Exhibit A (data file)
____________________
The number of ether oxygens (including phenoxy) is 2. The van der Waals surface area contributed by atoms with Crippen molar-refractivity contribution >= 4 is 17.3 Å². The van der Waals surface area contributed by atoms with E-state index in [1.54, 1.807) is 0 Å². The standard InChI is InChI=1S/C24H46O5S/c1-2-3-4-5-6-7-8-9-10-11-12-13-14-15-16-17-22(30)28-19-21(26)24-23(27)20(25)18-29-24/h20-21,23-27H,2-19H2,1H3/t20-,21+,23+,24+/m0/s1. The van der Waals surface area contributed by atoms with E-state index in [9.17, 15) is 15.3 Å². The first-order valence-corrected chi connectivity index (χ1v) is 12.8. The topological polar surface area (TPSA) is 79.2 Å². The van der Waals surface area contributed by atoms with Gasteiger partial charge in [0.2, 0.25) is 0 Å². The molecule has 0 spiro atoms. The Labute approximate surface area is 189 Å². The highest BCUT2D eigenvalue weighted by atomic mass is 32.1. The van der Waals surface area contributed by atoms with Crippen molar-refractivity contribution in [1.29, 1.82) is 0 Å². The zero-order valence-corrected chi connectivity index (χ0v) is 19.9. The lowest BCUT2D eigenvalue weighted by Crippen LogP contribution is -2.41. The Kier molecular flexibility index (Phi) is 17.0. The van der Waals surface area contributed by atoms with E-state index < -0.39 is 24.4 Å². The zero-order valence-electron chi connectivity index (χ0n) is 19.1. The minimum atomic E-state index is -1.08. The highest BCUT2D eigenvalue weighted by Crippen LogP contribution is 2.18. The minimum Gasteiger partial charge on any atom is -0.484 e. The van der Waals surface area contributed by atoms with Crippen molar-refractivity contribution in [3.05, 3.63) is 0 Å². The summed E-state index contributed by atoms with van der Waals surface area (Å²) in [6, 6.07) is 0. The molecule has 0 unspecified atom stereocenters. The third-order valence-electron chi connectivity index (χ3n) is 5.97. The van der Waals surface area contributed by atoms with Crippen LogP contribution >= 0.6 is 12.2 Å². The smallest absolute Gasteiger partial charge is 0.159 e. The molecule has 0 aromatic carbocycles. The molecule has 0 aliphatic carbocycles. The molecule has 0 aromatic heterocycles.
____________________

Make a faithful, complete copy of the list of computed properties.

The number of ether oxygens (including phenoxy) is 2. The van der Waals surface area contributed by atoms with Crippen molar-refractivity contribution >= 4 is 17.3 Å². The van der Waals surface area contributed by atoms with E-state index in [1.54, 1.807) is 0 Å². The standard InChI is InChI=1S/C24H46O5S/c1-2-3-4-5-6-7-8-9-10-11-12-13-14-15-16-17-22(30)28-19-21(26)24-23(27)20(25)18-29-24/h20-21,23-27H,2-19H2,1H3/t20-,21+,23+,24+/m0/s1. The van der Waals surface area contributed by atoms with E-state index in [9.17, 15) is 15.3 Å². The first-order valence-corrected chi connectivity index (χ1v) is 12.8. The topological polar surface area (TPSA) is 79.2 Å². The van der Waals surface area contributed by atoms with Gasteiger partial charge in [0.2, 0.25) is 0 Å². The molecule has 0 spiro atoms. The Labute approximate surface area is 189 Å². The highest BCUT2D eigenvalue weighted by atomic mass is 32.1. The van der Waals surface area contributed by atoms with Crippen molar-refractivity contribution in [1.29, 1.82) is 0 Å². The zero-order valence-corrected chi connectivity index (χ0v) is 19.9. The lowest BCUT2D eigenvalue weighted by Crippen LogP contribution is -2.41. The Kier molecular flexibility index (Phi) is 17.0. The van der Waals surface area contributed by atoms with E-state index < -0.39 is 24.4 Å². The zero-order valence-electron chi connectivity index (χ0n) is 19.1. The minimum atomic E-state index is -1.08. The highest BCUT2D eigenvalue weighted by Crippen LogP contribution is 2.18. The minimum Gasteiger partial charge on any atom is -0.484 e. The van der Waals surface area contributed by atoms with Crippen molar-refractivity contribution in [3.05, 3.63) is 0 Å². The summed E-state index contributed by atoms with van der Waals surface area (Å²) in [6, 6.07) is 0. The molecule has 0 unspecified atom stereocenters. The third-order valence-electron chi connectivity index (χ3n) is 5.97. The van der Waals surface area contributed by atoms with Crippen LogP contribution >= 0.6 is 12.2 Å². The smallest absolute Gasteiger partial charge is 0.159 e. The molecule has 0 aromatic carbocycles. The molecule has 0 aliphatic carbocycles. The molecule has 0 aromatic heterocycles.